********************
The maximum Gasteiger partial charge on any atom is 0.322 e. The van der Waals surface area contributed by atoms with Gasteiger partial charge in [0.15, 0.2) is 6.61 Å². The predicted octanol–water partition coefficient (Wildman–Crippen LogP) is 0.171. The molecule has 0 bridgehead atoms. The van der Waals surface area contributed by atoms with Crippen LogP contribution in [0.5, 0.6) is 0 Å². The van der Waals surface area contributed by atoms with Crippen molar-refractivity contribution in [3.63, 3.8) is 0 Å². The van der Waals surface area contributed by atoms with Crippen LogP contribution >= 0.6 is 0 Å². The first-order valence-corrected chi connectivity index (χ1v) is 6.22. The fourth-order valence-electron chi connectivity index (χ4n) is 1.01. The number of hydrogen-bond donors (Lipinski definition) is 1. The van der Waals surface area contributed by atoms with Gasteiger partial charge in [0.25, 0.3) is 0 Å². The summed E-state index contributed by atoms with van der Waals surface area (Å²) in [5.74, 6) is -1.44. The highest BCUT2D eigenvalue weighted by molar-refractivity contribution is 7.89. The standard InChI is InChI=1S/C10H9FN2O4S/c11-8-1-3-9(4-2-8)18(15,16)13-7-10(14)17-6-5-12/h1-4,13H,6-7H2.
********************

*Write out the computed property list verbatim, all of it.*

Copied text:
The maximum Gasteiger partial charge on any atom is 0.322 e. The van der Waals surface area contributed by atoms with Gasteiger partial charge in [0.15, 0.2) is 6.61 Å². The predicted octanol–water partition coefficient (Wildman–Crippen LogP) is 0.171. The molecule has 0 bridgehead atoms. The van der Waals surface area contributed by atoms with Crippen LogP contribution in [0.5, 0.6) is 0 Å². The van der Waals surface area contributed by atoms with Crippen molar-refractivity contribution in [3.63, 3.8) is 0 Å². The van der Waals surface area contributed by atoms with Crippen LogP contribution >= 0.6 is 0 Å². The first-order valence-corrected chi connectivity index (χ1v) is 6.22. The fourth-order valence-electron chi connectivity index (χ4n) is 1.01. The number of hydrogen-bond donors (Lipinski definition) is 1. The van der Waals surface area contributed by atoms with Gasteiger partial charge in [0.25, 0.3) is 0 Å². The summed E-state index contributed by atoms with van der Waals surface area (Å²) in [5.74, 6) is -1.44. The highest BCUT2D eigenvalue weighted by molar-refractivity contribution is 7.89. The standard InChI is InChI=1S/C10H9FN2O4S/c11-8-1-3-9(4-2-8)18(15,16)13-7-10(14)17-6-5-12/h1-4,13H,6-7H2.